To start off, I must admit that I was not aware that the film was a sequel coming out 10 years after its predecessor. Starring Liv Tyler and Scott Speedman, the 2008 horror film The Strangers follows a couple’s dream vacation turned into a nightmare when a trio of masked murderers join their stay… and yes, it is based on a “true story.”
Now, you do not need to watch the first one to get what is going on —the sequel does a decent job establishing what is happening without resorting to reference the original. After all, the protagonists in this new chapter of The Strangers find themselves in a similar situation than the previous ones —a family tries to spend a vacation together up in a trailer park in the woods, when they find their holiday interrupted by the same trio of masked assailants.
The Strangers: Prey at Night is directed by Johannes Roberts (47 Meters Down), who took over after Bryan Bertino (The Monster) left the directorial chair after writing the script for the sequel. Johannes did a splendid job setting the pace and beats of the film, which moves at a fast pace, rather than dragging out on the slasher horror. This certainly helps when you consider that these types of film do not always work with a slow pace and need that push, even during moments when things are supposed to be “calm.”
The plot is rather predictable, and if you stop thinking (a.k.a. ignore the holes and contradictions) you can enjoy most of it.
As for the cast, the performances were decent; I would not say that they were the best part of the film either. It was a nice surprise to see Christina Hendricks, from Mad Men fame, playing the mother, Cindy. Her appearance is rather brief, which was a letdown, considering that she was probably the most recognizable member of the ensemble. Joining her were Bailee Madison (Bridge to Terabithia) ¸Martin Henderson (Grey’s Anatomy) and Lewis Pullman (Battle of the Sexes). Not a lot is left to be said about the family, as their dynamics were not as interesting or developed like they could/should have been. Only the siblings (Madison and Pullman) had the most investment, and it still came off as dull, mostly because both performers did not genuinely have chemistry. The same happened with Hendricks and Henderson —when you see them together, there is no spark like the dialogue suggests there is.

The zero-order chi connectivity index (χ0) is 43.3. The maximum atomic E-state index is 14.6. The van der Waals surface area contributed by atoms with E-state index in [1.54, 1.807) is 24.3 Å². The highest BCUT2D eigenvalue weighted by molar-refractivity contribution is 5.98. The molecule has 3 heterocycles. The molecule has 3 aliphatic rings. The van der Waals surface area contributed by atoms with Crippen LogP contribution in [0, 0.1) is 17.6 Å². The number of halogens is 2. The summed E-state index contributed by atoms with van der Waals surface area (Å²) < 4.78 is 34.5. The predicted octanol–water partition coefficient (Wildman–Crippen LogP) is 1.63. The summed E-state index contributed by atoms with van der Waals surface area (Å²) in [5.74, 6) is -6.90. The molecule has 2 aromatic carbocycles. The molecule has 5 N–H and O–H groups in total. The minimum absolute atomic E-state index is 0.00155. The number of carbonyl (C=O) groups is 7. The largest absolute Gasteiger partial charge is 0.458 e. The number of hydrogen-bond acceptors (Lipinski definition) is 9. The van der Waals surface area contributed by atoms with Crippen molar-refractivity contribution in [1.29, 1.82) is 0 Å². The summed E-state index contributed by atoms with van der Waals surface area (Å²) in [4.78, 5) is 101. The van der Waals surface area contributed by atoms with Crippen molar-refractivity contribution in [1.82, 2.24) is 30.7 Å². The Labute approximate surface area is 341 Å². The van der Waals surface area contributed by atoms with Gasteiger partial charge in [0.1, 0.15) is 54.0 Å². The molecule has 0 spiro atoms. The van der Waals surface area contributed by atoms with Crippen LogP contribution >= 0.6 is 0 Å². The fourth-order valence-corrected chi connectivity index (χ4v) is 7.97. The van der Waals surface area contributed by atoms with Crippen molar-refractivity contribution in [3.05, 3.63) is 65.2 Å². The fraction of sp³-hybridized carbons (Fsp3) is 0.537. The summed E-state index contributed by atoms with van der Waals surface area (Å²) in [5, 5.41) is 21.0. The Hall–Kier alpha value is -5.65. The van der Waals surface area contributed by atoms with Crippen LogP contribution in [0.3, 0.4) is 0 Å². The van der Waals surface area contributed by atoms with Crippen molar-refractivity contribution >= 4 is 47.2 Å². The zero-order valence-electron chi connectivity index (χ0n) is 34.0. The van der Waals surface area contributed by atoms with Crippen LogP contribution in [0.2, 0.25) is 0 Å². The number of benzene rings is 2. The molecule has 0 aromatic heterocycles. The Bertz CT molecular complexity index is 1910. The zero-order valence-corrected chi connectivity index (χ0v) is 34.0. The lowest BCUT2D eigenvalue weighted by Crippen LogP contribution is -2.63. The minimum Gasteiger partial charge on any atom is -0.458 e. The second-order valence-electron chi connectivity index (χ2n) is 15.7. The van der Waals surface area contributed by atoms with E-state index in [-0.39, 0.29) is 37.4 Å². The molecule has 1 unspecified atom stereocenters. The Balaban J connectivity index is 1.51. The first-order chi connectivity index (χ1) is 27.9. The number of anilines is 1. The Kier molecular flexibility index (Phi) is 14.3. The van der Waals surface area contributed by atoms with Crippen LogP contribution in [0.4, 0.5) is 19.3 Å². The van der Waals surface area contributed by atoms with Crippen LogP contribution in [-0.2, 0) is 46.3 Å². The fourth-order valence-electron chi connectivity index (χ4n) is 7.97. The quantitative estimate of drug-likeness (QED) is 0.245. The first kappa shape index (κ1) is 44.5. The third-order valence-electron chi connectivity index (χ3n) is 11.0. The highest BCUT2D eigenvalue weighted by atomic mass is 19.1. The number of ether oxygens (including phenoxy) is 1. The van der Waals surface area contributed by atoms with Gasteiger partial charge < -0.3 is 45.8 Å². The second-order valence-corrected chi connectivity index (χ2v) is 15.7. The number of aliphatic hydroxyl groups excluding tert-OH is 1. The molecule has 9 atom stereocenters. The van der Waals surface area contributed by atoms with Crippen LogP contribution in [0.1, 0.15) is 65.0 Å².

Overall, it is a decent horror film, the kind that you can watch once. The plot is rather predictable, and if you stop thinking (a.k.a. ignore the holes and contradictions) you can enjoy most of it. The soundtrack was actually good, and hearing the choices from Air Supply to Bonnie Tyler was refreshing for the genre.
As for the “true story” part, I was surprised when I looked it up and found out that this is supposed to be based on the Manson Family Murders. The movie does not really have elements from the real-life horror, beside the “cultish” killers. If you are looking for a re-telling of these crimes, it is better to wait for the upcoming Quentin Tarantino movie.